International Conference on Gas Hydrates (ICGH) (6th : 2008)

RHEOLOGICAL INVESTIGATION OF HYDRATE SLURRIES Rensing, Patrick J.; Liberatore, Matthew W.; Koh, Carolyn A.; Sloan, E. Dendy Jul 31, 2008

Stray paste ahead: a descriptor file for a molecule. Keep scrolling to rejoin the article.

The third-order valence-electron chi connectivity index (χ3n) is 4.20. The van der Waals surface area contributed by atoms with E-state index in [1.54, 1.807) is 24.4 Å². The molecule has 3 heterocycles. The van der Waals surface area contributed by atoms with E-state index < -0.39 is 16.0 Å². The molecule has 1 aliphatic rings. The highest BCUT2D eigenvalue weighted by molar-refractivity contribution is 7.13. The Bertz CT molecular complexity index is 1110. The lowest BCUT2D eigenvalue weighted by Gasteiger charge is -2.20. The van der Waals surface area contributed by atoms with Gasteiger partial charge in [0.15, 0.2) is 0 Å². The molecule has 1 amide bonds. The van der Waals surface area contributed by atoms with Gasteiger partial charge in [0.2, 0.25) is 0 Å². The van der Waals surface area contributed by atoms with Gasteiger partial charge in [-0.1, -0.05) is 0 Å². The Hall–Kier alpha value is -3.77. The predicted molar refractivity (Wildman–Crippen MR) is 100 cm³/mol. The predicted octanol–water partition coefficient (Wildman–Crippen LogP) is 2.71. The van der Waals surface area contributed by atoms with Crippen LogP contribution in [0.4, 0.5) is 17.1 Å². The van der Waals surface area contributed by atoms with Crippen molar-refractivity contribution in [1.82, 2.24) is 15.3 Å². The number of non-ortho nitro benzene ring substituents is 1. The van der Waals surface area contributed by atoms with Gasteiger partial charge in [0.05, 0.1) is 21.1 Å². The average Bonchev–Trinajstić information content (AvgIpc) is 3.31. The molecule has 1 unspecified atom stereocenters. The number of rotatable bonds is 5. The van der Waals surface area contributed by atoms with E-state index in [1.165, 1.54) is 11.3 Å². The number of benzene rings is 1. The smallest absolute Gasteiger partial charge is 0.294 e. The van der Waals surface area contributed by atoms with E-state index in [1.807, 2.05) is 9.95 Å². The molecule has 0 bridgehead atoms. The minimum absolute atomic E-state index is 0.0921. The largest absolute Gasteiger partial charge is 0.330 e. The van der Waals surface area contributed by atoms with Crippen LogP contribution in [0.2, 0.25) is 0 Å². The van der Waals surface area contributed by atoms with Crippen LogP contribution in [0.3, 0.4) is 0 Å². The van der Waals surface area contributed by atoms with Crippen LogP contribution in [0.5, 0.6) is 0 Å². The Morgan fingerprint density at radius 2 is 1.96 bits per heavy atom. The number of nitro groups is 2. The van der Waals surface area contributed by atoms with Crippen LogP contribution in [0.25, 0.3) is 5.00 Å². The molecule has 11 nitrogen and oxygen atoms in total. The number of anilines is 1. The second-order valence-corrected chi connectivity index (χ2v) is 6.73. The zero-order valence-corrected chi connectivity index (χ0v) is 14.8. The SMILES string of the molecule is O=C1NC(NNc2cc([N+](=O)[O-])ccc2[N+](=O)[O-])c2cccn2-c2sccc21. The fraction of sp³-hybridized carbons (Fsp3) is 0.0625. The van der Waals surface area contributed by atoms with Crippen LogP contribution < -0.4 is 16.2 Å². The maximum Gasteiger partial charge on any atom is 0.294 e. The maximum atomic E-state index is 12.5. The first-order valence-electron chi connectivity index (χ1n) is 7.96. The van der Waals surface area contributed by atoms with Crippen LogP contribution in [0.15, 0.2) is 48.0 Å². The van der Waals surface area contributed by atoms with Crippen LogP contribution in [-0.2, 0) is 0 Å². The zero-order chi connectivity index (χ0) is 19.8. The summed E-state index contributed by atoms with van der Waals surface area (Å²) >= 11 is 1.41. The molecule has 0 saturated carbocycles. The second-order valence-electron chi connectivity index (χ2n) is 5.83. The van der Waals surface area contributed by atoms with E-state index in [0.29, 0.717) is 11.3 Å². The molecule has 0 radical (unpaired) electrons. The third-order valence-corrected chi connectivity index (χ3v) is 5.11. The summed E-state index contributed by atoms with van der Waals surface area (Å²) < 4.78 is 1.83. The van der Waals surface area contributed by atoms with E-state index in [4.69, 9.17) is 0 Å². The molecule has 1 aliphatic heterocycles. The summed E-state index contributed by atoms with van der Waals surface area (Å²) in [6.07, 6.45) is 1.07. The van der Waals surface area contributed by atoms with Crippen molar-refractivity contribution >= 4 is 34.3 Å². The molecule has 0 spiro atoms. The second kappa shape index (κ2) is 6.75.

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Proceedings of the 6th International Conference on Gas Hydrates (ICGH 2008), Vancouver, British Columbia, CANADA, July 6-10, 2008.  RHEOLOGICAL INVESTIGATION OF HYDRATE SLURRIES Patrick J. Rensing, Matthew W. Liberatore, Carolyn A. Koh, E. Dendy Sloan∗ Center for Hydrate Research Department of Chemical Engineering Colorado School of Mines 1500 Illinois Street, Golden, CO 80401 USA ABSTRACT The oil and gas industry is often plagued by the formation of clathrate hydrates in oil pipelines. While the industry originally had a heuristic of avoidance of clathrate hydrates they are moving to a heuristic of risk management. To successfully implement a risk management heuristic, time dependent phenomena of clathrate hydrate formation and flowline plugging must be known. The study of time dependent phenomena of formation and agglomeration are investigated using a TA Instruments AR-G2 rheometer with a pressure cell capable of operating at up to 13.8 MPa. Pressurized rheological experiments examine clathrate hydrates formed in situ. Both shear and oscillatory experiments have been conducted on the samples, giving flow and viscoelastic parameters. Shear experiments show sharp increases in viscosity upon clathrate hydrate formation indicating rapid aggregation. Transient oscillation experiments show a sharp increase in the elastic and loss moduli followed by a decrease in the loss moduli. Thus, both in situ clathrate hydrate formation and annealing are quantified. In addition these oscillatory measurements provided a novel technique for non-destructive investigation of clathrate hydrate aggregation over time. Keywords: clathrate hydrates, rheology NOMENCLATURE G’ Elastic modulus [Pa] G” Loss modulus [Pa] γ& Shear rate [s-1] η Plastic viscosity [Pa*s] τ Shear stress [Pa] τY Yield stress [Pa] INTRODUCTION In 1934 Hammerschmidt discovered that clathrate hydrates block natural gas pipelines [1], since this discovery they have been of particular interest to the oil and gas industry. Initially the oil and gas industries were concerned with understanding the thermodynamics of clathrate hydrates as they implemented a heuristic of clathrate hydrate avoidance. However in recent years, the cost and ∗  environmental impact of avoiding hydrate formation in deepwater production and transportation is becoming increasingly impractical. These deepwater conditions have pushed the oil and gas industries towards a heuristic of risk management, that is forming hydrates while trying to avoid blockages. To effectively implement this new heuristic, phenomena like clathrate hydrate rheology must be understood. This paper shows how pressurized rheological measurements can be used to investigate the flow-ability of clathrate hydrate slurries. Rheological properties such as viscosity and yield stress are measured.  Corresponding author: Phone: +1 303 273 3723 Fax +1 303 273 3730 E-mail:  EXPERIMENTAL METHODOLOGY To investigate clathrate hydrate slurries a commercial TA Insturments AR-G2 rheometer equipped with a pressure cell was utilized (Figure 1). The pressure cell is a constant volume cell with a concentric cylinder geometry (cup radius 14mm and bob radius of 13mm) capable of operating at pressures of up to 13.8 MPa. The pressure cell is also equipped with a Peltier cooler with a temperature range from -10 to 150° C.  these measurements information such as shear thinning can measured and yield stresses can be estimated. The last type of measurements was oscillatory time sweeps. Here the rheometer was oscillated at a constant frequency and constant strain. The torque responses were measured over time, reported as the elastic (G’) and loss moduli (G”). These tests are used to detect clathrate hydrate nucleation and changes in the sample over time, while under relatively quiescent conditions. For all runs oil from the west African Coast was utilized. The oil was found to have good emulsion stability (on the time scale of months). The oil was originally heated to 60° C to dissolve any solids in the oil and was then homogenized with deionized water resulting in an average droplet size of ~15 µm. The oil was then loaded into the cell and pressurized with methane and allowed to equilibrate for five days, during which time the oil viscosity and system pressure were monitored.  Figure 1: AR-G2 Rheometer The AR-G2 is a controlled stress rheometer capable of conducting dynamic or steady shear tests over time. The dynamic oscillation tests can be preformed at a frequency range from 7.5 × 10−7 to 628 rad/s. The shear tests can be run with an angular rotation 1.4×10−19 to 300 rad/s with torque sensitivity from 0.003 µN/m up to 200 mN/m. However, when the pressure cell is attached the sensitivity drops to approximately 100 µN/m. In this paper shear and oscillatory time sweeps, as well as shear ramp experiments are presented. Shear time sweeps were conducted by running the rheometer at a constant shear rate (or speed). During the entire test torque measurements were recorded (every 10 seconds) and are report as effective viscosities. These measurements were used to detect clathrate hydrate nucleation and changes in the sample over time as it was sheared. Shear ramps are conducted by starting at a low shear rate and increasing the shear rate. Again torque measurements are recorded and reported as effective viscosities. These shear ramps are done on a much shorter time scale than the time sweeps, helping to eliminate convoluting effects. From  RESULTS The first experiment shown is clathrate formation during a shear time sweep. The sample was sheared at a constant rate of 100 s-1 as it was cooled from 20° to 0° C (at a rate of 0.5° C/minute). After the temperature ramp the viscosity reached a steady value. In Figure 2, at approximately 200 minutes, clathrate hydrate nucleation occurred. Nucleation can be clearly seen by the large viscosity increase from approximately 0.6 to 1.1 Pa·s as the pressure drops from 9.52 to 9.45 MPa.  Figure 2: Viscosity Increase and Pressure Decrease due to Methane Hydrate Formation During Steady Shear (0° C, 30% water cut, 100 s-1)  Clearly, clathrate hydrate formation can have a drastic effect on the viscosity of fluid. One can imagine how a similar result in a pipeline could lead to a blockage of the pipeline.  sample could already flow and was not acting like a solid. When the sample reached the dissociation temperature gas was released into the oil. The gas release could cause the oil to foam, which would cause this type of behavior (a decreased G”).  Steady shear is not the only way to detect clathrate hydrate nucleation. Oscillatory time sweep measurements can also show clathrate hydrate nucleation [2]. In Figure 3, clathrate hydrate nucleation can be seen at approximately 110 minutes where an increase in G’ and G” is seen. The increase in G’ and G” matches results obtained by Chippa et al. [2]. However an interesting effect not shown by Chippa et al. [2] is that G” peaks then decreases while G’ reaches a plateau. This suggests that the sample is annealing over time as it begins to behave almost totally elastically.  Figure 4: Methane Hydrate Dissociation Indicated by G” (10 MPa of Methane, 25% water cut, 1 Hz, 2% strain)  Figure 3: Methane Hydrate Formation Causing Increase in G’ and Decrease in G” (10 MPa of Methane, 0° C, 25% water cut, 1 Hz, 2% Strain) Clathrate hydrate nucleation is not the only phase change that can be detected by oscillatory time sweeps. Clathrate hydrate dissociation can also be detected, as shown in Figure 4. After completing a run with one sample, an oscillatory time sweep was run as the sample was heated at a rate of 0.5° C/minute. At the equilibrium temperature for methane hydrate at 10 MPa (~13 ° C [1]) there is a notable drop in G”. This is a puzzling result as it suggests that the sample is behaving more solidly upon dissociation. Upon further consideration this puzzle can be unraveled, since the sample had been previously sheared several times, causing a breakup of the clathrate hydrate structure (with G’ and G” coincident with each other at 0° C). The  Phase transitions are not the only phenomena that effect G’ and G”. Shear also affects the moduli, as shown in Figure 5. First the clathrate hydrate nucleation can be seen as G’ and G” increase (repeating the results in Figure 3). At approximately 220 minutes a shear ramp was conducted (1 s-1 to 300 s-1, linear ramp over 3 minutes), after which oscillations were resumed. Here G’ decreases and G” increases. Shear clearly changes the macroscopic clathrate hydrate structure.  Figure 5: Effect of Shear Ramp (1 s-1 – 300 s-1, 3 minutes) on G’ and G” (10 MPa Methane, 0° C, 25% water cut, 1Hz, 2% Strain)  70 Shear Stress (Pa)  Shear ramps can be used to help determine the yield stress of a sample (which is important in determining if a sample will flow). The shear ramp that occurred at ~220 minutes in Figure 5 is shown in Figure 6. Here the shear stress is plotted against the shear rate and is fit to a Bingham model (equation 1) [3], which is fit with a yield stress of 66.8 Pa.  Data Bingham Fit  60 50 40 30 20  Bingham Fit Yield Stress: 9.41 Pa Viscosity: 0.563 Pa*s  10  τ = τ Y + ηγ&  (1)  0 0  20  40  60  80  100  -1  Shear Rate (s )  Shear Stress (Pa)  200  Figure 7: Bingham Fit to Shear Ramp of Sample that was Sheared at 100 s-1 During Clathrate Hydrate Formation  Data Bingham Fit  150 100  Bingham Fit Yield Stress: 66.8 Pa Viscosity: 0.425 Pa*s  50 0 0  50  100  150  200  250  300  -1  Shear Rate (s )  Figure 6: Bingham Fit to Shear Ramp of Sample that Formed Clathrate Hydrates During Oscillatory Measurements A shear ramp was also conducted on the system similar to figure 2 (clathrate hydrates were formed while subjected to a constant shear of 100 s-1). As shown in Figure 7, this fit gives a yield stress of 9.41 Pa. This is nearly seven times lower than the system formed in quiescent conditions, suggesting that forming clathrate hydrates under shear breaks up aggregate structures, and that flowing the system may help to prevent plugging.  CONCLUSIONS Rheology has been shown to be an effective tool to study clathrate hydrate formation and aggregation. Clathrate hydrate nucleation was observed in both shear and oscillatory time sweep experiments. The oscillatory measurements also provided a novel way to detect clathrate hydrate dissociation, as well as structural evolution over time. In addition, shear reduces the effective Bingham yield stress of the hydrate sample. These results suggests that clathrate hydrate formation may not be overly problematic in a pipeline as long as the clathrate hydrates formed can be sufficiently sheared. Finally a clathrate hydrate sample that is continuously sheared may be breaking up over time, while a sample remianing under quiescent conditions appears to continue to aggregate into larger structures. ACKNOWLEDGEMENTS We would like to thank N. Tonmukayakul at Halliburton for his valuable suggestions and discussions regarding this work.  REFERENCES [1] Sloan E.D. and Koh, C.A. Clathrate Hydrates of Natural Gasses, 3rd Edition,. CRC Press, Boca Raton, Fl, 2008!!!. [2] Chippa L, Borghi GP, Andrei M, D’Antona P, Consoloni C. A Rheological Method for Studying Hydrate Formation Kinetics. In: Proceedings of the Fourth International Conference on Gas Hydrates, Yokohama, 2002. [3] Macosko C.W. Rheology Principles, Measurements, and Applications. New York: Wiley-VCH., 1994.